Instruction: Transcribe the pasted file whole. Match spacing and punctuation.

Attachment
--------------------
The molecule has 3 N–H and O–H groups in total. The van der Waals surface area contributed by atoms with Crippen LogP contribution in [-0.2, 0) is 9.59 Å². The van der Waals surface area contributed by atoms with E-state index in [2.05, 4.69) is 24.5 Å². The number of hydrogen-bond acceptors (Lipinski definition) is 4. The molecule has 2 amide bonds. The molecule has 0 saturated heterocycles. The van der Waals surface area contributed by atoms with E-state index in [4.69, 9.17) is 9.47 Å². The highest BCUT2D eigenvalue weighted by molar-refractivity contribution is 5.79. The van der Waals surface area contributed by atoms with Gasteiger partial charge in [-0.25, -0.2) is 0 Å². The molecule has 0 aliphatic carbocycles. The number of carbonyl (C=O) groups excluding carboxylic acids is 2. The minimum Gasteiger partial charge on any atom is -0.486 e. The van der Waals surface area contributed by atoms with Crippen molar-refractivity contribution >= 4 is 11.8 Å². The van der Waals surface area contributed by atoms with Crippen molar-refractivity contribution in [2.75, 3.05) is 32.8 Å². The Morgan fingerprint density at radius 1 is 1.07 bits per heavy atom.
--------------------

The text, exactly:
The molecule has 3 N–H and O–H groups in total. The van der Waals surface area contributed by atoms with Crippen LogP contribution in [-0.2, 0) is 9.59 Å². The van der Waals surface area contributed by atoms with E-state index in [2.05, 4.69) is 24.5 Å². The number of hydrogen-bond acceptors (Lipinski definition) is 4. The molecule has 2 amide bonds. The molecule has 0 saturated heterocycles. The van der Waals surface area contributed by atoms with E-state index in [4.69, 9.17) is 9.47 Å². The highest BCUT2D eigenvalue weighted by molar-refractivity contribution is 5.79. The van der Waals surface area contributed by atoms with Gasteiger partial charge in [-0.25, -0.2) is 0 Å². The molecule has 0 aliphatic carbocycles. The number of carbonyl (C=O) groups excluding carboxylic acids is 2. The minimum Gasteiger partial charge on any atom is -0.486 e. The van der Waals surface area contributed by atoms with Crippen molar-refractivity contribution >= 4 is 11.8 Å². The van der Waals surface area contributed by atoms with Crippen molar-refractivity contribution in [2.75, 3.05) is 32.8 Å². The Morgan fingerprint density at radius 1 is 1.07 bits per heavy atom.